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Lacing tradition with modernity: How Japanese style homes celebrate the future with the past

Japanese home design is one of the most celebrated forms of architecture across the world.

Lacing tradition with modernity: How Japanese style homes celebrate the future with the past

Japanese home design is one of the most celebrated forms of architecture across the world.



BY

30 May, 2022


Japanese architecture has a distinct style and flair which can be traced back to as early as 57 BC. In the early 7th century Japanese architecture began to develop specific cultural and elemental characteristics, many of which still influence Japanese home design today. The evolution of Japanese home design is an interesting one and Japanese interior design is recognized as one of the most prominent global design style blending tradition with modernity.

Japanese architecture and interior design has a strong focus on the natural world, often emphasizing organic materials, colours, designs and forms. Japanese design has a similar aesthetic to minimalism with its neutral colour palate and commitment to cleanliness. Japanese architecture and design is recognizable for its simplicity and clean lines. One of the most iconic examples of Japanese architecture is the Moriyama House in Tokyo, which is celebrated as the epitome of community-focused design from inside to outside.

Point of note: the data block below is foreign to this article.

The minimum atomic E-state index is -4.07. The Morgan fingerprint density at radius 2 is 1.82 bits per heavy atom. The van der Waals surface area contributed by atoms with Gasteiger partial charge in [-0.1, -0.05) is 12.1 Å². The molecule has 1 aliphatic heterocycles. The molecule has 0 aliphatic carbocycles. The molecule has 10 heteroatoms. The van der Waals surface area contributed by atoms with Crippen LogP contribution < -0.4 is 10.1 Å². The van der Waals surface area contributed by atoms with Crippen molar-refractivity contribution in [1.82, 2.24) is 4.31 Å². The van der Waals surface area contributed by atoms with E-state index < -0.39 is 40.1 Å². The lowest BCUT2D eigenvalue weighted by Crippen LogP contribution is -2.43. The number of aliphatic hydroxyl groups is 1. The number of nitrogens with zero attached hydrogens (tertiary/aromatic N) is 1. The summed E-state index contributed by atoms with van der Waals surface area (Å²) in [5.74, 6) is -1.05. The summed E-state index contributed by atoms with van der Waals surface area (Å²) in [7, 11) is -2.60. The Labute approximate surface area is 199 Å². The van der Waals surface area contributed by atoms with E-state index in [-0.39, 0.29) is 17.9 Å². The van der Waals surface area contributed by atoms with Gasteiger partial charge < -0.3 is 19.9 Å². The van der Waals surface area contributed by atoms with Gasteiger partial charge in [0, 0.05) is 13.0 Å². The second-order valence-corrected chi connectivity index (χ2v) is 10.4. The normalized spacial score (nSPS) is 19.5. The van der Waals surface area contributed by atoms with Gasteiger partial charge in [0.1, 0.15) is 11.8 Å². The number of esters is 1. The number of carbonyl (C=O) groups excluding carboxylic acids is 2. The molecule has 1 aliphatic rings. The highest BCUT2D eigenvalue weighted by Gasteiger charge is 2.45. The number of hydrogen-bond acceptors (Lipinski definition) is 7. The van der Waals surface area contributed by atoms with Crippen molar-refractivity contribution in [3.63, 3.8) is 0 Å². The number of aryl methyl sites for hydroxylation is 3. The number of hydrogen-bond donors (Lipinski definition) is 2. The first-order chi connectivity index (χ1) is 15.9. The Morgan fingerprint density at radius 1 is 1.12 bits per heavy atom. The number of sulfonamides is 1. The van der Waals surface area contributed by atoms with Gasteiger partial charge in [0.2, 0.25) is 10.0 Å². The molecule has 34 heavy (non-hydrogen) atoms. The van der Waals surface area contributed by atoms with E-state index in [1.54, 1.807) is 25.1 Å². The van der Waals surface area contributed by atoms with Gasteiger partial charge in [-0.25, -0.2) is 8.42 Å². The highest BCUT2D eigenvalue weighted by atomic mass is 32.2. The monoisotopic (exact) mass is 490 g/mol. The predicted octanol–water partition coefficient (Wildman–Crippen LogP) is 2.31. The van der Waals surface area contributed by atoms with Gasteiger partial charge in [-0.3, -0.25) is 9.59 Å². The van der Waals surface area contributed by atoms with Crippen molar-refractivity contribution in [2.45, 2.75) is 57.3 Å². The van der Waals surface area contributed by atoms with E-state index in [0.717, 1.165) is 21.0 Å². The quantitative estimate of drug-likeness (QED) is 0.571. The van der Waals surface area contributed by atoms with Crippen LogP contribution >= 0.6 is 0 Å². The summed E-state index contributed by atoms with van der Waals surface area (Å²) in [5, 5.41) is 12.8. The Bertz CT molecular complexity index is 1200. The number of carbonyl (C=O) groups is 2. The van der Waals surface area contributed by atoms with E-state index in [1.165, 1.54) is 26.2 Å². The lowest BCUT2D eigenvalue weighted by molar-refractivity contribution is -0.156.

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Typical features of a Japanese home design include the elevation of wooden structures, roofing tile, and Shoji doors. Shoji doors are perhaps the most iconic design aspect of Japanese design. Shoji doors are a type of wooden sliding doors (or sometimes dividing screens) covered with thin sheets of shoji paper. They feature in many popularized Japanese movies and anime, which has made them a symbol of Japanese culture across the world. Another iconic feature of a Japanese home is the rock garden, a garden of white sand and gravel with great spiritual significance.